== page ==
Courtesy Sarraff family, File, Associated Press
FILE - This undated file photo provided by the Sarraff family shows Rolando Sarraff in an unknown location. The sister of a convicted Cuban spy traded to the U.S. for jailed Cuban intelligence agents but out of sight for nearly a month says he is fine in the U.S. Vilma Sarraff told The Associated Press on Tuesday Jan. 13, 2015 she spoke for the first time with 51-year-old Rolando Sarraff since his Dec. 17 release. Vilma Sarraff spoke a day after the U.S. confirmed that Cuba had freed 53 political prisoners promised their liberty as part of the historic accord between Obama's administration and the Cuban government.

HAVANA — The Cuban spy traded to the U.S. for jailed Cuban intelligence agents but out of contact with his family for nearly a month is in the U.S. and is doing fine, his sister told The Associated Press in a brief interview Tuesday.

Vilma Sarraff, who lives in Spain, said her 51-year-old brother Rolando called her for the first time since his Dec. 17 release amid a big thaw in U.S.-Cuban relations. The brother told her he is "free and doing fine."

She declined to say anything else about her brother, a former cryptologist in Cuba's Directorate of Intelligence who helped the U.S. crack a Cuban spy network in Florida.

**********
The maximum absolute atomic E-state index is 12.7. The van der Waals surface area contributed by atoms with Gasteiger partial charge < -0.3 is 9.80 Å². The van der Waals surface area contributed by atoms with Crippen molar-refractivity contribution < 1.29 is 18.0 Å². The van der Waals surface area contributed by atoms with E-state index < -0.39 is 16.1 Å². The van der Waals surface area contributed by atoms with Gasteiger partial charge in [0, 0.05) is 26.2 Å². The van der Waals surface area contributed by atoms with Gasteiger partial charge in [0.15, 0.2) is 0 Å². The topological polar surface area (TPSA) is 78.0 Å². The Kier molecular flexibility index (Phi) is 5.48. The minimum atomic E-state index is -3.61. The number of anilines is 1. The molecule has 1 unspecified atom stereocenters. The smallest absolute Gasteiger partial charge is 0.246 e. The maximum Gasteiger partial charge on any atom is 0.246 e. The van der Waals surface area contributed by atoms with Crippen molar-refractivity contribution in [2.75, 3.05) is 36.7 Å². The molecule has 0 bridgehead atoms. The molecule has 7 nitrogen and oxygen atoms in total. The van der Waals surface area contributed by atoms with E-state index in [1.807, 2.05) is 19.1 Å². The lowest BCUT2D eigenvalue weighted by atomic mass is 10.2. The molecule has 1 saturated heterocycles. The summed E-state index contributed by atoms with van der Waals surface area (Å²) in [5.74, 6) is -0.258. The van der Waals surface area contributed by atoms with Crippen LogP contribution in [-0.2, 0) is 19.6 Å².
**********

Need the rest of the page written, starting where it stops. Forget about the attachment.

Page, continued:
Sarraff's mother, Odesa Trujillo, told the AP in Havana that she and her husband had heard nothing from their son since his release but were optimistic about hearing from him within days.

"I'm confident that we could have some news of him," she said. She said Sarraff's 79-year-old father, also named Rolando, had been hospitalized with pneumonia since his son's release.

Rolando Sarraff was identified in December by a former U.S. official as the released spy who President Barack Obama hailed as one of Washington's most valuable assets when he announced the thaw in relations. But U.S. and Cuban officials never disclosed where he went after his release to Vilma Sarraff or her parents, who live in Havana.

Vilma Sarraff spoke a day after the U.S. confirmed that Cuba had freed 53 political prisoners promised their liberty as part of the historic accord between Obama's administration and the Cuban government.

Before his downfall, Rolando Sarraff helped the U.S. crack the "Wasp Network," a Florida-based Cuban spy ring that included members of the Cuban Five, the last three of whom were released in exchange for him.

The Cuban Five were convicted in 2001 of being unregistered foreign agents, and three also were found guilty of espionage conspiracy for failed efforts to obtain military secrets from the U.S. Southern Command headquarters.

His father, also Rolando Sarraff, is a retired lieutenant colonel in Cuba's armed forces and a former journalist with the state news agency Prensa Latina. He and his wife claimed ignorance of the details of their son's work, and only knew that he had been convicted of being a CIA spy nearly 20 years ago.

The younger Sarraff was arrested by state security agents in 1995.

Sainz reported from Madrid.